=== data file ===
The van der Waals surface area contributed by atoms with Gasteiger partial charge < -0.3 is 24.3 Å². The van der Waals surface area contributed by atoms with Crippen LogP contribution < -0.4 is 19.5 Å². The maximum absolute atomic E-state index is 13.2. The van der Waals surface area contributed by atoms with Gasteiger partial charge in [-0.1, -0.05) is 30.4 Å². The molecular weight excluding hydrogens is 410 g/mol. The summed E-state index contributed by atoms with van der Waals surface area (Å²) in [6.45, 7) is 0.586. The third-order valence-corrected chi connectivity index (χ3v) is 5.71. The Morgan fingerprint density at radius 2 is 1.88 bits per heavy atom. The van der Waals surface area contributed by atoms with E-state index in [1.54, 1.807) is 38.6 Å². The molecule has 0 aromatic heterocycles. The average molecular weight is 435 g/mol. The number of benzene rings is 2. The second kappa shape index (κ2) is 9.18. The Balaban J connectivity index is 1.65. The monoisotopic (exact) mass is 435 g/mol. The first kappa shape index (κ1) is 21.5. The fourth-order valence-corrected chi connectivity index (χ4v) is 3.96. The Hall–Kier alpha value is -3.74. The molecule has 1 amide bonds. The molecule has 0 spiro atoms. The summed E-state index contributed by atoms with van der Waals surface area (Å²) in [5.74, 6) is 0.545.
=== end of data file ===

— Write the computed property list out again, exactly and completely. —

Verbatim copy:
The van der Waals surface area contributed by atoms with Gasteiger partial charge < -0.3 is 24.3 Å². The van der Waals surface area contributed by atoms with Crippen LogP contribution < -0.4 is 19.5 Å². The maximum absolute atomic E-state index is 13.2. The van der Waals surface area contributed by atoms with Gasteiger partial charge in [-0.1, -0.05) is 30.4 Å². The molecular weight excluding hydrogens is 410 g/mol. The summed E-state index contributed by atoms with van der Waals surface area (Å²) in [6.45, 7) is 0.586. The third-order valence-corrected chi connectivity index (χ3v) is 5.71. The Morgan fingerprint density at radius 2 is 1.88 bits per heavy atom. The van der Waals surface area contributed by atoms with E-state index in [1.54, 1.807) is 38.6 Å². The molecule has 0 aromatic heterocycles. The average molecular weight is 435 g/mol. The number of benzene rings is 2. The second kappa shape index (κ2) is 9.18. The Balaban J connectivity index is 1.65. The monoisotopic (exact) mass is 435 g/mol. The first kappa shape index (κ1) is 21.5. The fourth-order valence-corrected chi connectivity index (χ4v) is 3.96. The Hall–Kier alpha value is -3.74. The molecule has 1 amide bonds. The molecule has 0 spiro atoms. The summed E-state index contributed by atoms with van der Waals surface area (Å²) in [5.74, 6) is 0.545.